BranScan Fluoroscan —The BranScan uses UV light to pick up the yellow specks of the fluorescent aleurone and the dark specks of the bran in flour products such as semolina, rye, wheat, oat and barley. The data can be presented as both aleurone and bran counts and speck percentages.

Extensograph —The extensograph determines the resistance and extensibility of dough by measuring the force required to stretch the dough with a hook until it breaks. The results include resistance to extension, extensibility and area under the curve. The resistance to extension is a measure of dough strength, a higher resistance to extension requires more force to stretch the dough. The extensibility indicates the amount of elasticity in dough and its ability to stretch without breaking.

The area under the curve shows the relationship between the extensibility and the resistance to extension. (AACCI 54- 10.01)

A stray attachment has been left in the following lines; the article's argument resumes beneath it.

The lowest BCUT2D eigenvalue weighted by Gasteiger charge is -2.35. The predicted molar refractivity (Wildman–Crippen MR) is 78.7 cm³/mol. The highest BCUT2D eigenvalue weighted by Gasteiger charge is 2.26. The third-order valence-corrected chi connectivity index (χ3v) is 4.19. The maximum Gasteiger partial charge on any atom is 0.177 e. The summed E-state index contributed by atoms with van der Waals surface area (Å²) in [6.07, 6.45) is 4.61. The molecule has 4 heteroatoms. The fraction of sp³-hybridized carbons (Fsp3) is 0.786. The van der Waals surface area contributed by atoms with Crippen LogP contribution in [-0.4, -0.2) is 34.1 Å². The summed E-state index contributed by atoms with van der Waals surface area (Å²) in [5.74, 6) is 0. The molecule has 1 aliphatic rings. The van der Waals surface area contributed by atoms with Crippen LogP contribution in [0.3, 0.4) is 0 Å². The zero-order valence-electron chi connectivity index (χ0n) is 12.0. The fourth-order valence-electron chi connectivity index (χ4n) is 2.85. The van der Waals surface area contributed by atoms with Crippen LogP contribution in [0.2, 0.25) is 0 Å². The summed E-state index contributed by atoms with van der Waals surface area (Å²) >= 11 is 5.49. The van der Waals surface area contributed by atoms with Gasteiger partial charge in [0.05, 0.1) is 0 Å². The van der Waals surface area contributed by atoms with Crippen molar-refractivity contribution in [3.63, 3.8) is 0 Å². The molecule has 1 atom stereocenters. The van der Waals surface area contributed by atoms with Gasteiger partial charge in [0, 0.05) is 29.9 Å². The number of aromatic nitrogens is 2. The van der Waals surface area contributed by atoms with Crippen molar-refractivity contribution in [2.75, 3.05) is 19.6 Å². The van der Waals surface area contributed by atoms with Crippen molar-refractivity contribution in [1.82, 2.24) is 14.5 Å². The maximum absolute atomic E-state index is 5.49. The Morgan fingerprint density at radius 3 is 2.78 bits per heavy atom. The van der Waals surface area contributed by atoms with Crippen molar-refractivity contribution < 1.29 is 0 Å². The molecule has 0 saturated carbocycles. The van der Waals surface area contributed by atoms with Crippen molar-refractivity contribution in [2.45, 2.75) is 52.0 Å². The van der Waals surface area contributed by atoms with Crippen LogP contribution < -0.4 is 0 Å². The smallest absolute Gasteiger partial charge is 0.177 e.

Farinograph —The farinograph is essentially a little mixer with an attached recorder that produces a graph documenting the amount of power used to drive the mixer paddles through flour-and-water dough. The resistance of the dough against the blades, a function of its viscosity, is measured as torque. The resulting Farinograph curve reveals a number of significant characteristics about the flour such as, water absorption, arrival time, stability, peak time, departure time and mixing tolerance index. The results are used to predict processing effects, including mixing requirements for dough development, tolerance to over-mixing, and dough consistency during production. (AACCI 54-21.02)